One-for-One Needle Exchange: Evidence and Best Practices


A key goal of Needle Syringe Programs (NSP) is to reduce the transmission of HIV, Hepatitis C, and other blood-borne infectious diseases by providing new sterile needles to people who inject substances. One delivery model involves a one-for-one needle exchange rule. This only allows a person to receive a new sterile needle for every one they return to the NSP.

Bottom Line

In Canada, one-for-one needle exchange is not recommended.


The one-for-one rule is considered outdated and not recommended in Canada because it is not responsive to the realities of substance use, program access, or sterile needle distribution networks.

NSPs aim for 100% coverage of injection drug use, which means that they aim to ensure that every injection occurs with a new sterile needle. One-for-one needle exchange is a barrier to achieving 100% coverage because:

  • Not all people who inject substances with new sterile needles access them directly from Needle Syringe Programs. Geographic barriers, limited NSP hours of operation, and stigma are some barriers to access. People who inject substances  may get new sterile needles through peer distribution. Some NSP clients need to pick up more than one needle at a time so that they can distribute them among their network.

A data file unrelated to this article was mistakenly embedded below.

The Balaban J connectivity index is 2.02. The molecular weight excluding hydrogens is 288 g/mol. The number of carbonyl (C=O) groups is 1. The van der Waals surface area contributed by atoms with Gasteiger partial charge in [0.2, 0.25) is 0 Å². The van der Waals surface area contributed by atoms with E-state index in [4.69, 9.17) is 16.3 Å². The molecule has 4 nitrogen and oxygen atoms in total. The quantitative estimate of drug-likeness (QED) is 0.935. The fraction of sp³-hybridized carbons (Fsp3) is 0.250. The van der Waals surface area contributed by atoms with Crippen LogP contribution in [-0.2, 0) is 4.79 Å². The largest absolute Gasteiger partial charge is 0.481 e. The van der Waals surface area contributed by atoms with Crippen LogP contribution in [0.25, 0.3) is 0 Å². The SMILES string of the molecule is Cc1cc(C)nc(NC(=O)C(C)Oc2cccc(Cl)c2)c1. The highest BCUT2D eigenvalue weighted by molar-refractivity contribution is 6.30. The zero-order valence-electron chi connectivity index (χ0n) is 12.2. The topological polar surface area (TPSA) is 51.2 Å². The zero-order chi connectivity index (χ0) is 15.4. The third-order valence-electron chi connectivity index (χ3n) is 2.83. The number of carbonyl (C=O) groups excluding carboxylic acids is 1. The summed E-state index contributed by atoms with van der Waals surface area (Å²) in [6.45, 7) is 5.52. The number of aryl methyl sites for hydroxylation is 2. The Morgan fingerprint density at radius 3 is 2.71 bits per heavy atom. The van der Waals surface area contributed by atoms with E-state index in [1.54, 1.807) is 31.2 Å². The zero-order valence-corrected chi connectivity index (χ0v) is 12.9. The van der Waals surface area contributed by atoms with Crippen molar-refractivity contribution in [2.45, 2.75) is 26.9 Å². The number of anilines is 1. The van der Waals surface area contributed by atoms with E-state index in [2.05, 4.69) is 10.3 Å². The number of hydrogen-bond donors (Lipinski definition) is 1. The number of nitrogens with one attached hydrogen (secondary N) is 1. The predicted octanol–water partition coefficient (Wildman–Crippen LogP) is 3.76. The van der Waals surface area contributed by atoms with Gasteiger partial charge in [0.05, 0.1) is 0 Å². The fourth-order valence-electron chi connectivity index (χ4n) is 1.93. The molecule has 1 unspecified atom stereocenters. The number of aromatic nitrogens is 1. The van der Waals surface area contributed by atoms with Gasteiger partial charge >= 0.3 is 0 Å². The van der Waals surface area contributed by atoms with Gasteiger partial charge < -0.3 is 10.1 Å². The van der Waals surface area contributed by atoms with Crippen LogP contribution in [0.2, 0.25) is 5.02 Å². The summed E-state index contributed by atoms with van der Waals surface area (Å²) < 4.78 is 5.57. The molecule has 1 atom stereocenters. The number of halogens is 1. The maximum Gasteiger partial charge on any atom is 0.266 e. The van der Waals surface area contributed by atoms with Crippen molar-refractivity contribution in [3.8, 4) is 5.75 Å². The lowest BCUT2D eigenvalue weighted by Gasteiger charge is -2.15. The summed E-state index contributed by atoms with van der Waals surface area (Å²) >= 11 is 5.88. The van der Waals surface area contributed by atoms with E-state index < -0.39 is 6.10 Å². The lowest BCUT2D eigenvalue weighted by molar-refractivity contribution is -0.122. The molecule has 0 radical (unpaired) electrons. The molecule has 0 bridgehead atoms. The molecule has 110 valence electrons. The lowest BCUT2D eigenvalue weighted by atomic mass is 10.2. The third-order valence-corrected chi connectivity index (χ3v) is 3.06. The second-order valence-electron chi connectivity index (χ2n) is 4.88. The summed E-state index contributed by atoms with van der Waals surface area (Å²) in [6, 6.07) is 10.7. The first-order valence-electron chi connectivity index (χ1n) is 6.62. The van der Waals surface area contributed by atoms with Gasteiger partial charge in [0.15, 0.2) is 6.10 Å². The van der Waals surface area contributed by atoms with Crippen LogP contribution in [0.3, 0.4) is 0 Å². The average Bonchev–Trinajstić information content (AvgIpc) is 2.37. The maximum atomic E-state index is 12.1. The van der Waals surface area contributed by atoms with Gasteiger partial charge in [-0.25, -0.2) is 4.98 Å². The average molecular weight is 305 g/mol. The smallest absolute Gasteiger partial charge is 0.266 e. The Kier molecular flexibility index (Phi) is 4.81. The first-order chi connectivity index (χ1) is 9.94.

• An individual cannot always store needles safely until they can be returned to the NSP
  • An individual may need to collect more than one needle in order to have one for an injection due to police confiscation, losing needles, giving them away, or needing more than one syringe to successfully inject (for long-term injectors)


There is wide consensus on this topic in Canada. Established and evidence-based best practice recommendations are against one-for-one needle exchange, and case studies affirm that it is outdated, as outlined in the documents provided below.

Foundational Documents

One-for-one needle exchange models have been examined and addressed in the foundational documents that guide harm reduction program delivery in Canada and Ontario. They are:

Canadian Case Studies


Between 2000 and 2002, the health authority in Vancouver changed its syringe exchange policies to try to make it easier for people who inject drugs to get new sterile syringes. Program changes included getting rid of the one-for-one exchange rule. The program changes were linked to positive outcomes, including lower rates of HIV infection.

Read more about the Vancouver experience:


In 2008, the City of Ottawa considered changing to a one-for-one needle exchange model, due to concerns about discarded needles in the community. After a report from the Chief Medical Officer of Health, they decided not to. Instead, the City of Ottawa “successfully implemented a comprehensive and integrated response to discarded needles” that did not include one-for-one needle exchange (quote from Integrated Response to Discarded Needles Report).

Read more about the Ottawa experience: